The NGO Report

1st Episcopal District Women's Missionary Society

Francetta Hairston,  NGO LiaisonFirst Episcopal District

1st District NGO Report
NY Conference NGO Report
This year’s 62 Session of the Commission on the Status of Women (CSW 62)
at the United Nations was fantastic. The Commission on the Status of Women
is a functional commission of the United Nations Economic and Social Council
(ESOSOC); it is a global policy making body dedicated exclusively to promoting
gender equality and the empowerment of women.
 
CSW 62 brought to debate an important topic given the many challenges that
humanity is facing: “Achieving Gender Equality and the Empowerment of Rural
Women and Girls”. The theme was a wonderful opportunity for women’s organizations to unite for a common purpose. Women from all over the world were there to tell “their story” about the inequalities directed toward women who live on farms or in the country.
 
If we are to achieve Sustainable Development by 2030, we must all recognize the gender gap in work and employment for women living in rural areas. Gender equality won’t just happen. It is everyone’s responsibility to make it happen. We are advancing toward ensuring that “no one is left behind”.
 
                                                The Session began with the NGO Commission on the Status of Women            
                                                Consultation Day where the voice of the #Me Too Movement was clearly heard.                                                     The voice that says women must stand up and support each other as they speak 
                                                out against sexual harassment and discrimination.  
 
                                               Consultation Day opened with a key note speaker Ms. Suzani Ngubane, founder of
                                                Rural Women’s Movement, South Africa. She as well as a group of women
                                                panelist stated that concerns of women living in rural areas were human rights,                                                     economics, education, health, and sanitation.  They also spoke about other topics  
                                                such as the impact of climate change on rural women, combating violence against rural and indigenous women and girls, and land and property rights.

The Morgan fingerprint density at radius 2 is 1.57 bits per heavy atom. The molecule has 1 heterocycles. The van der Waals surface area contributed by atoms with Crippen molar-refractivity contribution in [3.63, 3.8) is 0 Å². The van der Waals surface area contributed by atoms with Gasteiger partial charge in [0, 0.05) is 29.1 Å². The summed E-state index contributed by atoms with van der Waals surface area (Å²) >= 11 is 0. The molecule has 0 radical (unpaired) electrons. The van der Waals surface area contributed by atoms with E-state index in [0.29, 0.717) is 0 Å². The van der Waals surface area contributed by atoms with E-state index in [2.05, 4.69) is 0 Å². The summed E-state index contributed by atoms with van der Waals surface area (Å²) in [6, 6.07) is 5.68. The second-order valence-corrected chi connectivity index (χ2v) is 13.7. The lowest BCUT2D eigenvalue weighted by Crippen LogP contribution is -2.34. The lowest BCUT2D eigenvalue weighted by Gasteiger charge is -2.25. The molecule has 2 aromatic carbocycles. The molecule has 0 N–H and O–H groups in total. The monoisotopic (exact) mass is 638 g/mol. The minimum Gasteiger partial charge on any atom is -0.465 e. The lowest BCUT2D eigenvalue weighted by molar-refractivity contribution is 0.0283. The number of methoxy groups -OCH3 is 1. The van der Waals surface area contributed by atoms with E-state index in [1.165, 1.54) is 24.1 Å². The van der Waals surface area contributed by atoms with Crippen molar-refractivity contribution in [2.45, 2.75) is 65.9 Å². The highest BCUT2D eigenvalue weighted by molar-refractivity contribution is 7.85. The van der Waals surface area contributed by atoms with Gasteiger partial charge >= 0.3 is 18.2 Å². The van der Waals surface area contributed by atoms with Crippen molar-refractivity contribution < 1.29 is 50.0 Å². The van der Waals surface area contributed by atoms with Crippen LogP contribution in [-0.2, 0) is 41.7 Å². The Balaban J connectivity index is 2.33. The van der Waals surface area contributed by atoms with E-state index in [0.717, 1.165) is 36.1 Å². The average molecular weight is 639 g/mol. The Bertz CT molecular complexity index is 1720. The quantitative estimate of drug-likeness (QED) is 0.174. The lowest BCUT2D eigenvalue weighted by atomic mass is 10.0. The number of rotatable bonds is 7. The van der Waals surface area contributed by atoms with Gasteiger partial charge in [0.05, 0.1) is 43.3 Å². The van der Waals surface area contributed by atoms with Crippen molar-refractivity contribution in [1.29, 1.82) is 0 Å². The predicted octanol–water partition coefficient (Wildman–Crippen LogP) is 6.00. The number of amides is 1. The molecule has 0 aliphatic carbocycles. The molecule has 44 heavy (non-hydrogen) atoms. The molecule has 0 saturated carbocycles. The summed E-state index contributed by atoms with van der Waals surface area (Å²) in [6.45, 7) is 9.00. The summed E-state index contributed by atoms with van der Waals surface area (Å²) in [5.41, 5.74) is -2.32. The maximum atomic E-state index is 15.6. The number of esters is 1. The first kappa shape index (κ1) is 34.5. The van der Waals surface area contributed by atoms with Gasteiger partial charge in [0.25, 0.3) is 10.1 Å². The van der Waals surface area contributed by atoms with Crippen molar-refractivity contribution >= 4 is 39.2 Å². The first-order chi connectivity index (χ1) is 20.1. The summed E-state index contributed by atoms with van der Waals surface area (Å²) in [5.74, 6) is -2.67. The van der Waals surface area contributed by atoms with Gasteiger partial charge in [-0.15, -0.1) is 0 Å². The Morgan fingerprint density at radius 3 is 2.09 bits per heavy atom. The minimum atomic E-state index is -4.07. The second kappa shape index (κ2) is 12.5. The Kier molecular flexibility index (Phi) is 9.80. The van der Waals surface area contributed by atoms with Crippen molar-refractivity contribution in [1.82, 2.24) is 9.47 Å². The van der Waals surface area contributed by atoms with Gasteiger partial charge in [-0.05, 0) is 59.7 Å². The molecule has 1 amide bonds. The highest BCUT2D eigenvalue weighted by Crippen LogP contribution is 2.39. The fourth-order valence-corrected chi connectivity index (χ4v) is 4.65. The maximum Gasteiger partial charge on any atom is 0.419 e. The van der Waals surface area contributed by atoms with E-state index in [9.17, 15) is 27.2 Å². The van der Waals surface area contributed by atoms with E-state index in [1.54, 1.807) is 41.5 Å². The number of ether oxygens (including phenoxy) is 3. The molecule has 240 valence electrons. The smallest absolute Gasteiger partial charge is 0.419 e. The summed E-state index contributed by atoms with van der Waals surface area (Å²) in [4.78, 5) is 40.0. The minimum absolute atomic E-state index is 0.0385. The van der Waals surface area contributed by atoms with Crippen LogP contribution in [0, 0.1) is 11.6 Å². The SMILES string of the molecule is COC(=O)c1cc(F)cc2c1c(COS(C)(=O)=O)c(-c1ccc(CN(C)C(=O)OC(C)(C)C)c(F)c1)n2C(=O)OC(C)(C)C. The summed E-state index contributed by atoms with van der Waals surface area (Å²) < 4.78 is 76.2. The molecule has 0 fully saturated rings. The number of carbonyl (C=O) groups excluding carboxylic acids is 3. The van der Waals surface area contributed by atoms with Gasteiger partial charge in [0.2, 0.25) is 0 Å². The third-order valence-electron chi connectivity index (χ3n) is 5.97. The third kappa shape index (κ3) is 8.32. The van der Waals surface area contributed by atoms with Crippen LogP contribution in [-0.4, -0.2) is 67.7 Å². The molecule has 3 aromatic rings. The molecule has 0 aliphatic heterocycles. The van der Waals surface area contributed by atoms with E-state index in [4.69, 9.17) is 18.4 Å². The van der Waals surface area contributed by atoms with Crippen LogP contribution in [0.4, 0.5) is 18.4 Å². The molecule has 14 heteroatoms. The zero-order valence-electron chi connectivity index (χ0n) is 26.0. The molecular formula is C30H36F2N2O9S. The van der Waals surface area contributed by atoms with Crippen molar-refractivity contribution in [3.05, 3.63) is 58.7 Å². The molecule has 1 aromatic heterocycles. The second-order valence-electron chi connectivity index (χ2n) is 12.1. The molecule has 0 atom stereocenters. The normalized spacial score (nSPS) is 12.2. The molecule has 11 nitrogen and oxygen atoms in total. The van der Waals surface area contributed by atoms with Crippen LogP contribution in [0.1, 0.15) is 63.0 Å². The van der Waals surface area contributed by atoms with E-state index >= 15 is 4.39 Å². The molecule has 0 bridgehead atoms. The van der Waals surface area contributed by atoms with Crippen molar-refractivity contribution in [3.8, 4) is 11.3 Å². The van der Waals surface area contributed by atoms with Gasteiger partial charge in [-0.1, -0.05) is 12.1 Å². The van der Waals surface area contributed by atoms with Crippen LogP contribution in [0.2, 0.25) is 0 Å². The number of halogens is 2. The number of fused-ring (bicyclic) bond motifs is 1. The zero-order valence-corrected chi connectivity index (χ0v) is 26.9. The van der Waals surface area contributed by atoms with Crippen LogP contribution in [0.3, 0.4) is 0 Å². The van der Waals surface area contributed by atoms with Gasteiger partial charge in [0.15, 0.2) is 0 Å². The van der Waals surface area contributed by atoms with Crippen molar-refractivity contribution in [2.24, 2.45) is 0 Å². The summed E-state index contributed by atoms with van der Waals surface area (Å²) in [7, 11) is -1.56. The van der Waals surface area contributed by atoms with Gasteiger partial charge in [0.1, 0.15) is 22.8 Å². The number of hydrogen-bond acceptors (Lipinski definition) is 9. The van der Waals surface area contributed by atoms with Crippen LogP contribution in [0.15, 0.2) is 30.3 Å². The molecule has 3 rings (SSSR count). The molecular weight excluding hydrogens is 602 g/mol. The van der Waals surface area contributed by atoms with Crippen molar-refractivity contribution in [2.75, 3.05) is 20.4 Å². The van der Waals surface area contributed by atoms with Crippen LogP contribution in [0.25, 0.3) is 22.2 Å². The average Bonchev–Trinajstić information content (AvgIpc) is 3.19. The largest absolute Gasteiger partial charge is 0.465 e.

Representatives of CEDAW (the Convention on the Elimination of All Forms of Discrimination Against Women) were in attendance. They addressed the fact that women want the freedom to live their lives free from negatives like gender discrimination, gender based violence, sex trafficking and domestic emotional and physical abuse. Women want to be able to equally reach their potential without employment and pay discrimination and to have equitable access to health care and education.
 
On March 13 we stood on long lines in the rain to get into the United Nations Building for CSW 62. We wanted to hear and participate in debates and discussion about Achieving Gender Equality and the Empowerment of Rural Women and Girls from various countries around the world.
 
First, Holy See Mercy International Association presented Preventing human Trafficking Among Rural Women and Girls: Integrating inherent Dignity Into A Human Rights Model. The event’s multi-disciplinary panel addressed aspects relating to the trafficking of rural women, human rights and the denial of human dignity.
 
During the event, I found most interesting a “me too” story told by a woman named
Melry Lenario who was born and raised in India. She said that she was raped by her
stepfather. She said a person who was respected in the community promised her a
better life. So she left home to go with this person who gave her hope. While with
this person Melry was forced to take drugs and sold into a world of prostitution. She
said in order to eat she had to service at least 2 customers a night. Eventually Melry
was rescued from a life of brutality and servitude by Father Hinds of the Holy See
Mission.  That is one of the many devastating “me too” stories that were told by the
rural women during CSW 62.
 
The second event that we attended was entitled “Empowering Rural Women: Resilience In Climate Change in Small Islands Developing States. These islands face a range of acute to long-term risks, including extreme weather events such as floods, droughts and cyclones, increased temperatures and rising sea levels. These risks cause damage to the land. Women are impacted economically because they depend on the land to supply items for handcrafts, which are one of their primary resources. Climate Change disproportionately affects the poorest, most marginalized, women and children.
 
On Monday, March 19, 2018 we had opportunity to host a one hour Worship and Praise Service. Our topic was HERStory In Her Own Voice. Sis. Patricia Bradley, NGO Representative, Sis. Carolyn Clemons, NGO Alternate Representative, and I gave a meditation about the story of Tamar and Juda, scripture reference Genesis 38.
 
I’d like to take the time to mention some amazing women. They are Rev. Jessica Kendall Ingram/WMS Episcopal Supervisor, Sis. Patricia Nira Smith/WMS President, Sis. Jacqueline Mitchel-Robinson and Sis. Patricia Bradley/Connectional NGO Representatives. I want to thank you for your love and support. I am humbled by the opportunity to serve as the 1st District’s NGO Liaison.




The First Episcopal District WMS NGO